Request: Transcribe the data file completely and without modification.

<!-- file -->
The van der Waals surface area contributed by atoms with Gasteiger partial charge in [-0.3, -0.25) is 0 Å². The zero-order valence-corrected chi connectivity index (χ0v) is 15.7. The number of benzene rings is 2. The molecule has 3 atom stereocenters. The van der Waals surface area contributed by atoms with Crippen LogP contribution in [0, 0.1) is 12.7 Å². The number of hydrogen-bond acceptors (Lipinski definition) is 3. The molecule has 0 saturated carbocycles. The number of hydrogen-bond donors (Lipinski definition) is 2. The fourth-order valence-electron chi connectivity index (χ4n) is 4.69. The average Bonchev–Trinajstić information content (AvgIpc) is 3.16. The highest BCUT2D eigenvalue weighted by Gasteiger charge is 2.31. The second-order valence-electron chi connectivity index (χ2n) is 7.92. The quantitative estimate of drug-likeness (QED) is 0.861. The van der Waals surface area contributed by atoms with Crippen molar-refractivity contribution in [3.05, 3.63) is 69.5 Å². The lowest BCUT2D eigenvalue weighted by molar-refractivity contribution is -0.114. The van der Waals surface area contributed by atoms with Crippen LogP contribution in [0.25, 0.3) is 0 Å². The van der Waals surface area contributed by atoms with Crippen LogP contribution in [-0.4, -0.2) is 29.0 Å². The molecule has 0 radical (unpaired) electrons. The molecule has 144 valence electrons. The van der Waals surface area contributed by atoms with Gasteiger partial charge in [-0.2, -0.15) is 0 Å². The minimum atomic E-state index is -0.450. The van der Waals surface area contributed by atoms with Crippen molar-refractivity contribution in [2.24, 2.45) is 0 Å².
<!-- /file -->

The van der Waals surface area contributed by atoms with Gasteiger partial charge in [-0.3, -0.25) is 0 Å². The zero-order valence-corrected chi connectivity index (χ0v) is 15.7. The number of benzene rings is 2. The molecule has 3 atom stereocenters. The van der Waals surface area contributed by atoms with Crippen LogP contribution in [0, 0.1) is 12.7 Å². The number of hydrogen-bond acceptors (Lipinski definition) is 3. The molecule has 0 saturated carbocycles. The number of hydrogen-bond donors (Lipinski definition) is 2. The fourth-order valence-electron chi connectivity index (χ4n) is 4.69. The average Bonchev–Trinajstić information content (AvgIpc) is 3.16. The highest BCUT2D eigenvalue weighted by Gasteiger charge is 2.31. The second-order valence-electron chi connectivity index (χ2n) is 7.92. The quantitative estimate of drug-likeness (QED) is 0.861. The van der Waals surface area contributed by atoms with Crippen molar-refractivity contribution in [3.05, 3.63) is 69.5 Å². The lowest BCUT2D eigenvalue weighted by molar-refractivity contribution is -0.114. The van der Waals surface area contributed by atoms with Crippen LogP contribution in [0.25, 0.3) is 0 Å². The van der Waals surface area contributed by atoms with Crippen LogP contribution in [-0.4, -0.2) is 29.0 Å². The molecule has 0 radical (unpaired) electrons. The molecule has 144 valence electrons. The van der Waals surface area contributed by atoms with Gasteiger partial charge in [-0.2, -0.15) is 0 Å². The minimum atomic E-state index is -0.450. The van der Waals surface area contributed by atoms with Crippen molar-refractivity contribution in [2.24, 2.45) is 0 Å².